J. Edgar

Happy Martin Luther King Day. To honor Martin Luther King it seems appropriate to remember what the government of his time (and clearly ours) did to thwart his activism.

Letters of Note published an interesting piece of correspondence this time last year. It is a letter from the FBI, written in 1964, trying to convince Martin Luther King Jr. to commit suicide.

In November of 1964, fearful of his connection to the Communist Party through Stanley Levison, the FBI anonymously sent Martin Luther King the following threatening letter, along with a cassette that contained allegedly incriminating audio recordings of King with women in various hotel rooms — the fruits of a 9 month surveillance project headed by William C. Sullivan.

Unsurprisingly, King saw the strongly worded letter as an invitation for him to take his own life, as did an official investigation in 1976 which concluded that the letter “clearly implied that suicide would be a suitable course of action for Dr. King.”

J. Edgar Hoover had decided to destroy the civil rights movement as it was considered a threat to the status quo. As a result the FBI conducted surveillance on King looking for dirt to destroy his credibility. The FBI had a divide and conquer campaign within the civil rights movement and tried to sow division by false flag operations and anonymous communications to bring terror and paranoia to the activists.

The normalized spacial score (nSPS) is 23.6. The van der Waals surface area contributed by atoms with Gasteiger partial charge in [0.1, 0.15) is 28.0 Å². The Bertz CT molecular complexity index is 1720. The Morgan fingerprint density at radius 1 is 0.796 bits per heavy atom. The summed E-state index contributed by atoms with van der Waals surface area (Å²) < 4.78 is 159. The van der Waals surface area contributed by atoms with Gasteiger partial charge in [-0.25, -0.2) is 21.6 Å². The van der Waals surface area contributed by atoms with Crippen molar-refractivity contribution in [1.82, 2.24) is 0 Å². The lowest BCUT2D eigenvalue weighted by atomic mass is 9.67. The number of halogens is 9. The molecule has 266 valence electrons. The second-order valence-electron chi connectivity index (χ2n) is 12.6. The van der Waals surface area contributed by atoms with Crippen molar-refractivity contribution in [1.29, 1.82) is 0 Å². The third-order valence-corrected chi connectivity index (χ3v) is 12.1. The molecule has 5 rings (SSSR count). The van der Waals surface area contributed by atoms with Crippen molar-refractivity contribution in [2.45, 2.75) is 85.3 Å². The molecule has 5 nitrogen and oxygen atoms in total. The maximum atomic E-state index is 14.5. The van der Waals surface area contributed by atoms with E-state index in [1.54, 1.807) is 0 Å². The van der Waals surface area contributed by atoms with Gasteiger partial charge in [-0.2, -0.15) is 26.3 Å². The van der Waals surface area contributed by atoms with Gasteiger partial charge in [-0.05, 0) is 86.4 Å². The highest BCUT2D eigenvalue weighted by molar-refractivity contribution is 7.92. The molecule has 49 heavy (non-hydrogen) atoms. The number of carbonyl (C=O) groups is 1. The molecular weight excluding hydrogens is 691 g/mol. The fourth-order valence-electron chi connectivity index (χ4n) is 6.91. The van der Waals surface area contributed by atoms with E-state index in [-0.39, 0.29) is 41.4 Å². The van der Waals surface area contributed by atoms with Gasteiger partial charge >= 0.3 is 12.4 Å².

From the letter:

King, like all frauds your end is approaching. You could have been our greatest leader. You, even at an early age have turned out to be not a leader but a dissolute, abnormal moral imbecile…

Your “honorary” degrees, your Nobel Prize (what a grim farce) and other awards will not save you. King, I repeat you are done.

No person can overcome facts, not even a fraud like yourself… I repeat — no person can argue successfully against facts… Satan could not do more. What incredible evilness… King you are done.

The letter was accompanied by FBI recordings of King having extramarital sexual encounters. The FBI’s logic seems to have been that King would rather commit suicide than face the shame of being exposed as an adulterer.

As the letter concludes:

King, there is only one thing left for you to do. You know what it is. You have just 34 days in which to do it (this exact number has been selected for a specific reason, it has definite practical significance). You are done. There is but one way out for you. You better take it before your filthy, abnormal fraudulent self is bared to the nation.

The FBI’s campaign of state terrorism would continue throughout the 60s and 70s under the Counter-Intelligence Program (COINTELPRO) and would include similar threatening correspondence, surveillance, and ultimately assassinations of political dissidents.

It might be worth considering on Martin Luther King Day the power and nature of the forces that opposed King’s vision for social and economic justice – and still do.